Lesson Plan for Spatial Reasoning

TLW acquire the TOP1 structure.
TLW fulfill TEKS Math 1.6, geometry and spatial reasoning.
TLW understand prepositions.

Anticipatory Set:
Set up the three shapes (square, circle, and triangle) on a desk or table that is in full view of the class. Pull out the lima beans or other counters.

TLW individually draw an accurate picture of the front view.
TLW individually write 2 sentences about the shapes' positions.
TLW individually draw a hypothesis of the back view.
TLW individually write 2 sentences describing the back view.

Instructional Input:
Review and demonstrate with beans the following prepositions:
  • beside/al lado de
  • to the right/a la derecha
  • to the left/a la izquierda
  • above/sobre
  • below/debajo de
  • behind/detrás de
  • between/entre
Guided Practice
Instruct the students to draw the shapes as they see them from where they sit. Then write 2 sentences describing what they drew using the prepositions just reviewed.

Independent Practice:
Students draw what they think the other side looks like. Then they check by walking around to the other side and writing 2 sentences about what was different from their drawing.

Students share their sentences with the rest of the class.

Check for Understanding:
The teacher conferences with each student as the class works, asking questions about what they see, what they're writing, etc.

This lesson was not developmentally appropriate for a class of first-graders. They don't have the necessary concepts of space or writing to make this truly effective. Perhaps next time I should go from the bean activity to simply describing the locations of things around the classroom. Then they could write down those observations. That, I think, would be more appropriate.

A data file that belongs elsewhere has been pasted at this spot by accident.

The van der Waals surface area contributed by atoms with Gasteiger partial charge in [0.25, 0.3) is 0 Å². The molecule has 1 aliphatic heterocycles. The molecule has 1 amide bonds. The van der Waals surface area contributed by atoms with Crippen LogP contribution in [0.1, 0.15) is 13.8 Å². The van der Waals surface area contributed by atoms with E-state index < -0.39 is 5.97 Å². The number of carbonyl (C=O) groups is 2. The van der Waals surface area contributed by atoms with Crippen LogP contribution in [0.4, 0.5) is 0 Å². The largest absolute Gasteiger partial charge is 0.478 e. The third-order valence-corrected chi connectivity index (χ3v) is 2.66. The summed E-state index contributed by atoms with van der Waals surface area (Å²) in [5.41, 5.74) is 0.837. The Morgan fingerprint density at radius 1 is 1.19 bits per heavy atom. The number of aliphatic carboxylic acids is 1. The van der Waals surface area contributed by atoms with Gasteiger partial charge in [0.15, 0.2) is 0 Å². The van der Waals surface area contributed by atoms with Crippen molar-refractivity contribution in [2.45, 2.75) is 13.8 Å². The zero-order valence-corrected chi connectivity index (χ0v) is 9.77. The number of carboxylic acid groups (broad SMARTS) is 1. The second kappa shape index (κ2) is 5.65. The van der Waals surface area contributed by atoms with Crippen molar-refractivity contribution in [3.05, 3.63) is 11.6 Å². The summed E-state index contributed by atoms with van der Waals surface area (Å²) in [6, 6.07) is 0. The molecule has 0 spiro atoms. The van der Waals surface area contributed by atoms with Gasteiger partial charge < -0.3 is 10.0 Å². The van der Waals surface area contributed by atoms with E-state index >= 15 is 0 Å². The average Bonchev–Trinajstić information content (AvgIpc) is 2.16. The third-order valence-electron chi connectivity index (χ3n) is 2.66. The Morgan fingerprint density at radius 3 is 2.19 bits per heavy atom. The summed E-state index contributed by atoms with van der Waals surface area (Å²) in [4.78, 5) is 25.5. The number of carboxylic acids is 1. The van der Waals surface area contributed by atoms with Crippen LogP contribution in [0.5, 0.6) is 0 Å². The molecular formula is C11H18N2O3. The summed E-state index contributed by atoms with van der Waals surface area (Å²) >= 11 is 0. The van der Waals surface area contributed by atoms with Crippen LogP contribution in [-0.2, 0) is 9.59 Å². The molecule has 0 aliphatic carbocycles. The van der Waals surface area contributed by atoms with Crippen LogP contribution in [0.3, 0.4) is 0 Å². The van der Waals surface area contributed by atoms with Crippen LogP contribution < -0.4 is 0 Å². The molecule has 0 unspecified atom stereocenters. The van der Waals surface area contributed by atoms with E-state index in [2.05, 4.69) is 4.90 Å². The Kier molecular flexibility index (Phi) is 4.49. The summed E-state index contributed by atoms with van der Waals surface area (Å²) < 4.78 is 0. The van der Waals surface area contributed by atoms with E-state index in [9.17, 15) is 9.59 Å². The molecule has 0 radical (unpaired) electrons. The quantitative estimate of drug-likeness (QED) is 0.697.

However, it did go well in spite of the students not being sure what they were doing. Two comments the observing teacher made were that he noticed that I was walking around and monitoring the students, and that I had a waiting period when the students put their hands in the air to show they were ready. The second was just a spur-of-the-moment idea to keep the students focused and not playing with the beans. It worked. I think I'll use it as a regular strategy to keep students' attention during a hands-on activity.
The suggestion the observing teacher made was a good one that I shall implement the next time I do this lesson (or one like it). He thought that the students would do better with individual bags of beans. After thinking about that, I realized that bags would make setup and cleanup go a bit smoother, as well. This lesson took about 45 minutes.

Note: Samples of students' work can be viewed in my hardcopy portfolio.

Lesson Plan for Book Chart

I did not really have a lesson plan for this one. My main goals were to try out the book chart with a first-grade class, and to give them an example of making connections. I read the book Can't You Sleep, Little Bear? by Martin Waddell. Then I introduced the chart with 4 columns and had the class give statements for each column. At the end, I reread the comments and gave the class a summary of what we had just done.
For first-graders, I will need to model the questions a bit better. Perhaps give them a formula to follow, and to introduce only one column a day. As it was, the gradient was a little to steep. I still think the book chart can be used for this age group, however. And the next time, on a book that relates to the current unit.

Last updated: 5/7/01